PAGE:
Wearable devices like Apple Watches and Fitbits with movement tracking features could soon be able to alarm about cognitive decline among older adults, claims a new study by researchers at the Johns Hopkins Bloomberg School of Public Health. The study, published in the Journal of Alzheimer’s Disease, is based on a survey of nearly 600 older person participants who wore ActiGraph activity monitors that feature tracking sensor similar to those used in Apple Watches and Fitbits.
The finding showed substantial variations in the movement pattern of those with mild impairment or Alzheimer’s disease when compared to people with normal cognition. This included variation in activity during waking hours and more fragmented activity during afternoons in participants with Alzheimer’s. For the study, researchers used data from a larger, ongoing health research project known as the Baltimore Longitudinal Study of Aging (BLSA). The research project has been going on in the Baltimore area since 1958.
“We tend to think of the physical activity as a potential therapy to slow cognitive decline, but this study reminds us that cognitive decline may in turn slow physical activity — and we might someday be able to monitor and detect such changes for earlier and more efficient testing to delay,” said study lead author Amal Wanigatunga, PhD, MPH, assistant scientist in the Department of Epidemiology at the Bloomberg School.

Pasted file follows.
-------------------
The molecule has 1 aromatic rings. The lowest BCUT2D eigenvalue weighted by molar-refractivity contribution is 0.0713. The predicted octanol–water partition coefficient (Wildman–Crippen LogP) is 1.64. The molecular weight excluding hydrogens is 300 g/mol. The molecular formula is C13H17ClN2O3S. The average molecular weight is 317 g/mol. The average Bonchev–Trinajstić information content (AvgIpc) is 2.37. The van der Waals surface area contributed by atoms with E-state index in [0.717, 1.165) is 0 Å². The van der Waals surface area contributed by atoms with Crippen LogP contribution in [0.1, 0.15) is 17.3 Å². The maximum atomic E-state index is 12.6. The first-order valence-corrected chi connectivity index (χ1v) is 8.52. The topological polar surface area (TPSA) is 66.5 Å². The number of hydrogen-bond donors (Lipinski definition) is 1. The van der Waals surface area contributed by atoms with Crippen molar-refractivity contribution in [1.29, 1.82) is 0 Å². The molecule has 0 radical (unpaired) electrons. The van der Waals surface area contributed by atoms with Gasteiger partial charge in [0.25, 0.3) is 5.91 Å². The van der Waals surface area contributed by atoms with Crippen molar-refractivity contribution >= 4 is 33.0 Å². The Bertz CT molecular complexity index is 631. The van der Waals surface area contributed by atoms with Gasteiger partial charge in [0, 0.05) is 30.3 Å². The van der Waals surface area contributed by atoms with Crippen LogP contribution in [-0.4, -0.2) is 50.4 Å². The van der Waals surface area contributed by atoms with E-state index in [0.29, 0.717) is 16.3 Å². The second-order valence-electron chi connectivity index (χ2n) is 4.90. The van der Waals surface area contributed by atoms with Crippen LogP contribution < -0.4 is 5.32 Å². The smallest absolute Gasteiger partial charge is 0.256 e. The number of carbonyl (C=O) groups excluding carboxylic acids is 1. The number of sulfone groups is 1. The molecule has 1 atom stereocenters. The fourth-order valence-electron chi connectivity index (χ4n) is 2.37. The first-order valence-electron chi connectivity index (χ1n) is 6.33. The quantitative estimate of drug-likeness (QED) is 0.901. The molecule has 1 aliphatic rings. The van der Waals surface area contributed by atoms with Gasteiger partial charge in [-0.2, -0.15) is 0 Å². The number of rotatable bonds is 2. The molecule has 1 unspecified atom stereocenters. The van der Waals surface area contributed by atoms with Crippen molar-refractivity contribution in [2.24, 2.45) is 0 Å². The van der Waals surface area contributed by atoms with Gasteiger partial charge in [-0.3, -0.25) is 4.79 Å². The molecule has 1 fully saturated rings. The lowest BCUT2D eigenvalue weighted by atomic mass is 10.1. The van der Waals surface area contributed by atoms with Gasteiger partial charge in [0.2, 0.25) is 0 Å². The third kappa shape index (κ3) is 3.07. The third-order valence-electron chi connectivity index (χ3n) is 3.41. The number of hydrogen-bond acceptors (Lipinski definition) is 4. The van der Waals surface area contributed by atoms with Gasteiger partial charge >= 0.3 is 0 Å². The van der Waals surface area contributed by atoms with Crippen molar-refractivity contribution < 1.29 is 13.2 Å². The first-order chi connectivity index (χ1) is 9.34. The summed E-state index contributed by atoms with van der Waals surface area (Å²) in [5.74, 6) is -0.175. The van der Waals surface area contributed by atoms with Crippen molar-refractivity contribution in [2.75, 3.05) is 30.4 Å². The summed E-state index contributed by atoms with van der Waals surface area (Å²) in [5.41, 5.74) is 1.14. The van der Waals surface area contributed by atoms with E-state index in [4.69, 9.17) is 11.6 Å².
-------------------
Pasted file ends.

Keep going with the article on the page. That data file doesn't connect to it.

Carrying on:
The scientist pointed at the difference in the activities of the participants during the afternoon. “One of the main symptoms of Alzheimer’s dementia is the “sundowning” phenomenon involving increased confusion and mood changes that start in the afternoon, and it might be that these activity markers are capturing some movement related to these symptoms,” Wanigatunga said.
Researchers have planned to conduct additional studies to ascertain if measurable yet slight changes in everyday activity patterns help in determining mild cognitive impairment and subsequent Alzheimer’s disease dementia.
The use of cognitive movement tracking devices could be a breakthrough in the early diagnosis of Alzheimer’s disease, the most common form of dementia. If researchers are able to predict the development of mild cognitive impairment and, eventually, Alzheimer’s, then principle older individuals who show this change in activity could be assisted with early treatments.
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